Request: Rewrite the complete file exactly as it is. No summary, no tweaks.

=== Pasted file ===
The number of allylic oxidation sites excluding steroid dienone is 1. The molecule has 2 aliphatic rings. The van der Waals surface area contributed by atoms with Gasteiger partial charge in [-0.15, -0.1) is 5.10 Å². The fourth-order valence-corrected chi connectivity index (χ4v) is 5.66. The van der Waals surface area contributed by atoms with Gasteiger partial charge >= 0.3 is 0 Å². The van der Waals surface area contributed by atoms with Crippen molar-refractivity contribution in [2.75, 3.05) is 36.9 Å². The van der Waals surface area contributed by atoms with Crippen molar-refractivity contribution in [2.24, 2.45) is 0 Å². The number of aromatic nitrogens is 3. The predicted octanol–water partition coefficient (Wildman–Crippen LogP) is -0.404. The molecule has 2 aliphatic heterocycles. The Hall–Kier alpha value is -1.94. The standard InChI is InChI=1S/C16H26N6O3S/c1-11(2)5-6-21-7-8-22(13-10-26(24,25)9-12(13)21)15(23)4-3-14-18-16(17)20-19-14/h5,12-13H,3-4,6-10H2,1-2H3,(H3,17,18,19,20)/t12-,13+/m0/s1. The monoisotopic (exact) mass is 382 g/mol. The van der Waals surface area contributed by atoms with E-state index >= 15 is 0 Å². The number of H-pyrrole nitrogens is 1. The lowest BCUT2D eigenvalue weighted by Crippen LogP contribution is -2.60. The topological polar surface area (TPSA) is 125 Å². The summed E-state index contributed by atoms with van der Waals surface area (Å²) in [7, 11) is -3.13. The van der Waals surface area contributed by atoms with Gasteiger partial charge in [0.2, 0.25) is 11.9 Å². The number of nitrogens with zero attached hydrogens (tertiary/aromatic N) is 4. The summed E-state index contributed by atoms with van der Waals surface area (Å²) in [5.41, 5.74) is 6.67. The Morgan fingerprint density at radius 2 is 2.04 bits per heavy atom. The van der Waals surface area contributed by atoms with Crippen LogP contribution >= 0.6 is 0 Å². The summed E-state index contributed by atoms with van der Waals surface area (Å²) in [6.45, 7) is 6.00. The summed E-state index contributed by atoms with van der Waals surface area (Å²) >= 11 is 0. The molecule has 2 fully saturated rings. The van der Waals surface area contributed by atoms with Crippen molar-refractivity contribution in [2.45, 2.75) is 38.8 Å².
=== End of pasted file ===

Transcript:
The number of allylic oxidation sites excluding steroid dienone is 1. The molecule has 2 aliphatic rings. The van der Waals surface area contributed by atoms with Gasteiger partial charge in [-0.15, -0.1) is 5.10 Å². The fourth-order valence-corrected chi connectivity index (χ4v) is 5.66. The van der Waals surface area contributed by atoms with Gasteiger partial charge >= 0.3 is 0 Å². The van der Waals surface area contributed by atoms with Crippen molar-refractivity contribution in [2.75, 3.05) is 36.9 Å². The van der Waals surface area contributed by atoms with Crippen molar-refractivity contribution in [2.24, 2.45) is 0 Å². The number of aromatic nitrogens is 3. The predicted octanol–water partition coefficient (Wildman–Crippen LogP) is -0.404. The molecule has 2 aliphatic heterocycles. The Hall–Kier alpha value is -1.94. The standard InChI is InChI=1S/C16H26N6O3S/c1-11(2)5-6-21-7-8-22(13-10-26(24,25)9-12(13)21)15(23)4-3-14-18-16(17)20-19-14/h5,12-13H,3-4,6-10H2,1-2H3,(H3,17,18,19,20)/t12-,13+/m0/s1. The monoisotopic (exact) mass is 382 g/mol. The van der Waals surface area contributed by atoms with E-state index >= 15 is 0 Å². The number of H-pyrrole nitrogens is 1. The lowest BCUT2D eigenvalue weighted by Crippen LogP contribution is -2.60. The topological polar surface area (TPSA) is 125 Å². The summed E-state index contributed by atoms with van der Waals surface area (Å²) in [7, 11) is -3.13. The van der Waals surface area contributed by atoms with Gasteiger partial charge in [0.2, 0.25) is 11.9 Å². The number of nitrogens with zero attached hydrogens (tertiary/aromatic N) is 4. The summed E-state index contributed by atoms with van der Waals surface area (Å²) in [5.41, 5.74) is 6.67. The Morgan fingerprint density at radius 2 is 2.04 bits per heavy atom. The van der Waals surface area contributed by atoms with Crippen LogP contribution >= 0.6 is 0 Å². The summed E-state index contributed by atoms with van der Waals surface area (Å²) in [6.45, 7) is 6.00. The summed E-state index contributed by atoms with van der Waals surface area (Å²) >= 11 is 0. The molecule has 2 fully saturated rings. The van der Waals surface area contributed by atoms with Crippen molar-refractivity contribution in [2.45, 2.75) is 38.8 Å².